Advertisement
Share

Lakers newsletter: Why the fans really matter to the team

Staples Center staff prepare for fans to return to the arena for the Lakers-Celtics game on Thursday.
(Jason Armond / Los Angeles Times)

Hi, this is Dan Woike, Lakers beat writer for the Los Angeles Times, here with your Lakers newsletter.

It’s that day each week where I humbly accept a spot inside your mailbox next to that awful joke from your second cousin and that pretty tempting coupon from the custom T-shirt website.

This week, it’s all about you … and some not-so-kind thoughts I used to have.

Advertisement

On with the show.

Enjoying this newsletter? Consider subscribing to the Los Angeles Times

Your support helps us deliver the news that matters most. Become a subscriber.

Welcome back

I wasn’t sure that fans mattered. Actually, I was pretty sure you didn’t.

“We want to do it for the fans.” “We love the fans.” “We need our fans.” I thought all of it was just something NBA players said because saying the opposite would be a disaster even if they believed it.

But I was wrong. (First time ever.)

The hundreds of games, the arenas looking all the same, the same pop songs rattling eardrums, you kind of take it for granted. A year-plus of fan-less games, piped-in crowd noise and covered seats has made it obvious. When players and coaches talk about the difference between the way things were with the way they’ve been, it’s too sincere to be just platitudes.

When Staples Center opens it doors to fans for the first time since March 10, 2020, approximately 2,000 people will get to see the Lakers host the Boston Celtics. They’ll have to provide health information. They’ll be socially distanced. They’ll have to wear facial masks.

And the Lakers can’t wait.

Advertisement

After the Lakers beat Charlotte on Tuesday, Kyle Kuzma was asked about how a few thousand fans feel after having most of their season take place in a stadium-sized void.

“It’s like a sellout,” he said, proceeded by one of his favorite four-letter words. “For real, for real. I ain’t going to lie to you. ... I think tonight, Charlotte went on a little run, got the lead, it was down to one, 92-91, and it was rocking in there with [3,676 fans]. So, it just feels good to play in front of people and play in front of fans of the NBA. … It’s a huge part of the game.”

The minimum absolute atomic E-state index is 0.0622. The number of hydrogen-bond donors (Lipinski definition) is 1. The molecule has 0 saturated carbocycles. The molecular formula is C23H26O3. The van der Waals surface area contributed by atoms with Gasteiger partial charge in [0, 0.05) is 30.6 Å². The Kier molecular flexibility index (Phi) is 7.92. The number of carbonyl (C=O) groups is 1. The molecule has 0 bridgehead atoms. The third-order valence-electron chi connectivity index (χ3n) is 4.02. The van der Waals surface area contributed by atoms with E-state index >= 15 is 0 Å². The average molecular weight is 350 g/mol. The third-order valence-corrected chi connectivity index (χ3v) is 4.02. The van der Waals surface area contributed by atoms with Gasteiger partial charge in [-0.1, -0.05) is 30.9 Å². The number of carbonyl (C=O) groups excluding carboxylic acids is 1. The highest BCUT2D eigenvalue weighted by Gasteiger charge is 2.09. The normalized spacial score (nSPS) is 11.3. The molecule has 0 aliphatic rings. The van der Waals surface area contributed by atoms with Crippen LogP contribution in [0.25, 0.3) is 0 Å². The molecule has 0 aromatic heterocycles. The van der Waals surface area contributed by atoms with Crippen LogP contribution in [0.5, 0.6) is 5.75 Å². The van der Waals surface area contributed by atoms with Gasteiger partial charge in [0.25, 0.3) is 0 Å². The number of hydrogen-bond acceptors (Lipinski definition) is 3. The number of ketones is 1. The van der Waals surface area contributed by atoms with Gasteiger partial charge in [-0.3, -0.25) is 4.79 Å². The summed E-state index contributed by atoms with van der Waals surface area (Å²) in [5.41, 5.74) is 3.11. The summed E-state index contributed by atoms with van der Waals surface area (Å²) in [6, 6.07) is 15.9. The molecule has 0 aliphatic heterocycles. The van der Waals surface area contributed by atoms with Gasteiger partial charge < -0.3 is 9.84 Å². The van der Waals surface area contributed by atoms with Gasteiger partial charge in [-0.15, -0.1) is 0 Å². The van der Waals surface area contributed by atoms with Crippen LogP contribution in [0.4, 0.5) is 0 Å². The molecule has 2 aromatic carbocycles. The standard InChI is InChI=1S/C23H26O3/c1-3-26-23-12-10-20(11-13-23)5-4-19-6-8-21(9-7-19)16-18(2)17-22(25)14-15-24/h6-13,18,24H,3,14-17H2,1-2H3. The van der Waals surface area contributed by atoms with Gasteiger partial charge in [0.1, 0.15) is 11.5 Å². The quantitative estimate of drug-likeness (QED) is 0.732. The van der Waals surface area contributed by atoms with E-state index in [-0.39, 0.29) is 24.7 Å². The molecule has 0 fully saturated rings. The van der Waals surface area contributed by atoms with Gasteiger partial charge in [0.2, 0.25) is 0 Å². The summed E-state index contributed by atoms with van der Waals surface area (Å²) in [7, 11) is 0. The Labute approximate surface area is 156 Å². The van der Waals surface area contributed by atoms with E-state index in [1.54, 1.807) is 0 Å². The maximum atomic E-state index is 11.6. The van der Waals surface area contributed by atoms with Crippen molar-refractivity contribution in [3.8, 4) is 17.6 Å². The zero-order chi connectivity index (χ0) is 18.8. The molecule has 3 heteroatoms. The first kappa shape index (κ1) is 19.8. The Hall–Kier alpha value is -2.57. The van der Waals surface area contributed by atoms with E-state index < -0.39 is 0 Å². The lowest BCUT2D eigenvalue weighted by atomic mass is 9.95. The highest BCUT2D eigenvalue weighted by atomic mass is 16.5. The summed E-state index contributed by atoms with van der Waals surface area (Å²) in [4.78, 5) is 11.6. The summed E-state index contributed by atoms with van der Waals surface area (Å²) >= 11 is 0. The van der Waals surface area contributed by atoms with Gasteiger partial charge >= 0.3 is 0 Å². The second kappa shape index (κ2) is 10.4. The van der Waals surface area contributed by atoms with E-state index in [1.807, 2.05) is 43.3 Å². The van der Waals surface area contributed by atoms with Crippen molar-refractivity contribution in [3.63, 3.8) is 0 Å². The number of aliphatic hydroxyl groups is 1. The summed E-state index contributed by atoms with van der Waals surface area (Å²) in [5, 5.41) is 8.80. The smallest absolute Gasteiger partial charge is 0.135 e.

A closeup of instructions to fans for how to use a new mobile ordering system for food and drinks at Staple Center.
Fans will have to supply a QR code located at their seats to order food and drinks from a new mobile ordering system at Staples Center.
(Jason Armond / Los Angeles Times)

Think back to the NBA bubble when Anthony Davis hit the biggest shot of his career, a game-winning three at the buzzer in the Western Conference finals against the Denver Nuggets. In the aftermath, while LeBron James praised Davis for coming up huge, he said he wished the moment could’ve been in Staples Center. That’s where it would’ve meant the most.

Advertisement

Not long after that game, I spoke to Kevin Love about life as a basketball player outside the bubble. We ended up talking about James, his old Cleveland Cavaliers teammate, and how much the fans mattered to him.

“He feeds off the crowd so much. That’s what gives him the lifeblood, to really put on a performance and show out. Like he knows that the crowd is there whether he’s home or away and he’s playing into that, feeding off of that,” Love said.

I interrupted him to ask about James’ assessment of Davis’ shot, whether or not it was just an easy way to endear himself to the people back home. He said he didn’t know James had just said that, but to a player, it makes perfect sense.

“That would have been a major moment for AD as well. And I think it breeds and adds I guess more [in front of a crowd], I don’t know if you want to say self-confidence, self-assuredness or whatever it may be,” Love said. “A defining shot like that might be the biggest shot in his career right? Western Conference finals he hits a three, plays unbelievable games, playing crazy in the first two games in this series. So that’s kind of what I mean.”

Advertisement

Fans make this whole thing fun, they add energy to what is a total grind of a regular season and give the game an atmosphere that no in-arena DJ can replicate. It’s an irreplaceable part of the process. By merely opening the doors to a few thousand fans in what’s sort of like a soft opening of a restaurant, the Lakers are taking a huge step back to normalcy.

After winning on Tuesday, coach Frank Vogel made the kind of face he normally reserves for one of his beloved Dad jokes — a big grin with wide eyes. He’s made this face every time he’s spoken about fans at Staples Center since the Lakers got word that they’d be allowed to have them.

“Can’t wait. Man, I can’t wait. The mystique of being in that building with our great fans is a big part of why it’s so cool to be a Laker,” Vogel said. “And it’s just been absent this year. And it’s been missed.”

I’m surprised to say, I’ve missed it too.

Advertisement

Let’s talk about texts

Have you signed up for Full-Court Text? It’s the direct line to talk about the Lakers, the Clippers, the NBA — whatever you want. The community is growing, and if you’re into the newsletter, you’d probably enjoy the text group too.

Song of the week

Crowded House "Don't Dream It's Over"

Crowded House’s “Don’t Dream It’s Over”

A crowded house? Even if it’s 2,000 people, it’s going to feel like it.

Advertisement

Since we last spoke ...

Until next time...

As always, pass along your thoughts to me at daniel.woike@latimes.com, and please consider subscribing if you like our work!


Advertisement